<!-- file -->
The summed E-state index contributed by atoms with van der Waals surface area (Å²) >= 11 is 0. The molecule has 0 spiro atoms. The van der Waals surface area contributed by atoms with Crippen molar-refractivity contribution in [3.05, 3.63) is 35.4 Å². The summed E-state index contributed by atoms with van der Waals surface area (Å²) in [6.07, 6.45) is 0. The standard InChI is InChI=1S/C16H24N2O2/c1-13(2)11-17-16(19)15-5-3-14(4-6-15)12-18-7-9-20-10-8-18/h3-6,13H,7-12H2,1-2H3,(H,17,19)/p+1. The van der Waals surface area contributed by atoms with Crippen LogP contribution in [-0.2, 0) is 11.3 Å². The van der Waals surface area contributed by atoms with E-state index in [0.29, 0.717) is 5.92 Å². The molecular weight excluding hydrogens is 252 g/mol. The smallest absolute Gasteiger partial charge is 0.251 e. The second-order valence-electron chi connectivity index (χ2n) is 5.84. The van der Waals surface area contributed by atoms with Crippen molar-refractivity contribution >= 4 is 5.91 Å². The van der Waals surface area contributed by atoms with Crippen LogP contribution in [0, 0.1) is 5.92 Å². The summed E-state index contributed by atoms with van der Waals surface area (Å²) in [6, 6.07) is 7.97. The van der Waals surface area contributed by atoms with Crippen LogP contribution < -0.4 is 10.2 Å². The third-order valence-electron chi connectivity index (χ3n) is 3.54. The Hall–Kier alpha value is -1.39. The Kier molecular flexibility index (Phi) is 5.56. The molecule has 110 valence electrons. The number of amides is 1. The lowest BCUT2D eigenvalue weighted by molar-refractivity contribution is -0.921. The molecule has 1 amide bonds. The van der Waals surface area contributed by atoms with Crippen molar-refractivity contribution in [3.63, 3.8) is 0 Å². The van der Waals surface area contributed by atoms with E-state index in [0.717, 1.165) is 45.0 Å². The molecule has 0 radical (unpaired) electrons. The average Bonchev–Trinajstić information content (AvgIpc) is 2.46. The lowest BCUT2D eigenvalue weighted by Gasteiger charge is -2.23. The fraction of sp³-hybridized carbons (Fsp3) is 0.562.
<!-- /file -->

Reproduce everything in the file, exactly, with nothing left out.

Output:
The summed E-state index contributed by atoms with van der Waals surface area (Å²) >= 11 is 0. The molecule has 0 spiro atoms. The van der Waals surface area contributed by atoms with Crippen molar-refractivity contribution in [3.05, 3.63) is 35.4 Å². The summed E-state index contributed by atoms with van der Waals surface area (Å²) in [6.07, 6.45) is 0. The standard InChI is InChI=1S/C16H24N2O2/c1-13(2)11-17-16(19)15-5-3-14(4-6-15)12-18-7-9-20-10-8-18/h3-6,13H,7-12H2,1-2H3,(H,17,19)/p+1. The van der Waals surface area contributed by atoms with Crippen LogP contribution in [-0.2, 0) is 11.3 Å². The van der Waals surface area contributed by atoms with E-state index in [0.29, 0.717) is 5.92 Å². The molecular weight excluding hydrogens is 252 g/mol. The smallest absolute Gasteiger partial charge is 0.251 e. The second-order valence-electron chi connectivity index (χ2n) is 5.84. The van der Waals surface area contributed by atoms with Crippen molar-refractivity contribution >= 4 is 5.91 Å². The van der Waals surface area contributed by atoms with Crippen LogP contribution in [0, 0.1) is 5.92 Å². The summed E-state index contributed by atoms with van der Waals surface area (Å²) in [6, 6.07) is 7.97. The van der Waals surface area contributed by atoms with Crippen LogP contribution < -0.4 is 10.2 Å². The third-order valence-electron chi connectivity index (χ3n) is 3.54. The Hall–Kier alpha value is -1.39. The Kier molecular flexibility index (Phi) is 5.56. The molecule has 110 valence electrons. The number of amides is 1. The lowest BCUT2D eigenvalue weighted by molar-refractivity contribution is -0.921. The molecule has 1 amide bonds. The van der Waals surface area contributed by atoms with Crippen molar-refractivity contribution in [3.63, 3.8) is 0 Å². The van der Waals surface area contributed by atoms with E-state index in [0.717, 1.165) is 45.0 Å². The molecule has 0 radical (unpaired) electrons. The average Bonchev–Trinajstić information content (AvgIpc) is 2.46. The lowest BCUT2D eigenvalue weighted by Gasteiger charge is -2.23. The fraction of sp³-hybridized carbons (Fsp3) is 0.562.